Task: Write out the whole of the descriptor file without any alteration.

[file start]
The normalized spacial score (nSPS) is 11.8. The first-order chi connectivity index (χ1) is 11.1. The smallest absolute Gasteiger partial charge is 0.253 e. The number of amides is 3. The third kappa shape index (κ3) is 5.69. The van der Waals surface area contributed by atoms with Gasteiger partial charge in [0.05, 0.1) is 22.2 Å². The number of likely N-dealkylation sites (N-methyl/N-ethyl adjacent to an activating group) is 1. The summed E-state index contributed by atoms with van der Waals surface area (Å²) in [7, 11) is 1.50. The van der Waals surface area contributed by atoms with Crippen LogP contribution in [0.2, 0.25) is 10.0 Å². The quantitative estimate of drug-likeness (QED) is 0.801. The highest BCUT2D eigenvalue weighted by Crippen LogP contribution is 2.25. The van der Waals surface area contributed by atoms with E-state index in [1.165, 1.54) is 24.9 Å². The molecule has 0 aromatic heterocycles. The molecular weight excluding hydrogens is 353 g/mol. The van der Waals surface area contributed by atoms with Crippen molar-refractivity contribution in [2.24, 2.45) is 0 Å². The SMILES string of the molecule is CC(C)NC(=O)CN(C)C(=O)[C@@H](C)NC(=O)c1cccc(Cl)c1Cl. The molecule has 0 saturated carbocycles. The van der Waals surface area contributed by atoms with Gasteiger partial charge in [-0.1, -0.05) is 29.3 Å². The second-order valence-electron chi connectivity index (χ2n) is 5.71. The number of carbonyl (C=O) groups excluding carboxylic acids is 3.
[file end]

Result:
The normalized spacial score (nSPS) is 11.8. The first-order chi connectivity index (χ1) is 11.1. The smallest absolute Gasteiger partial charge is 0.253 e. The number of amides is 3. The third kappa shape index (κ3) is 5.69. The van der Waals surface area contributed by atoms with Gasteiger partial charge in [0.05, 0.1) is 22.2 Å². The number of likely N-dealkylation sites (N-methyl/N-ethyl adjacent to an activating group) is 1. The summed E-state index contributed by atoms with van der Waals surface area (Å²) in [7, 11) is 1.50. The van der Waals surface area contributed by atoms with Crippen LogP contribution in [0.2, 0.25) is 10.0 Å². The quantitative estimate of drug-likeness (QED) is 0.801. The highest BCUT2D eigenvalue weighted by Crippen LogP contribution is 2.25. The van der Waals surface area contributed by atoms with E-state index in [1.165, 1.54) is 24.9 Å². The molecule has 0 aromatic heterocycles. The molecular weight excluding hydrogens is 353 g/mol. The van der Waals surface area contributed by atoms with Crippen molar-refractivity contribution in [2.24, 2.45) is 0 Å². The SMILES string of the molecule is CC(C)NC(=O)CN(C)C(=O)[C@@H](C)NC(=O)c1cccc(Cl)c1Cl. The molecule has 0 saturated carbocycles. The van der Waals surface area contributed by atoms with Gasteiger partial charge in [-0.1, -0.05) is 29.3 Å². The second-order valence-electron chi connectivity index (χ2n) is 5.71. The number of carbonyl (C=O) groups excluding carboxylic acids is 3.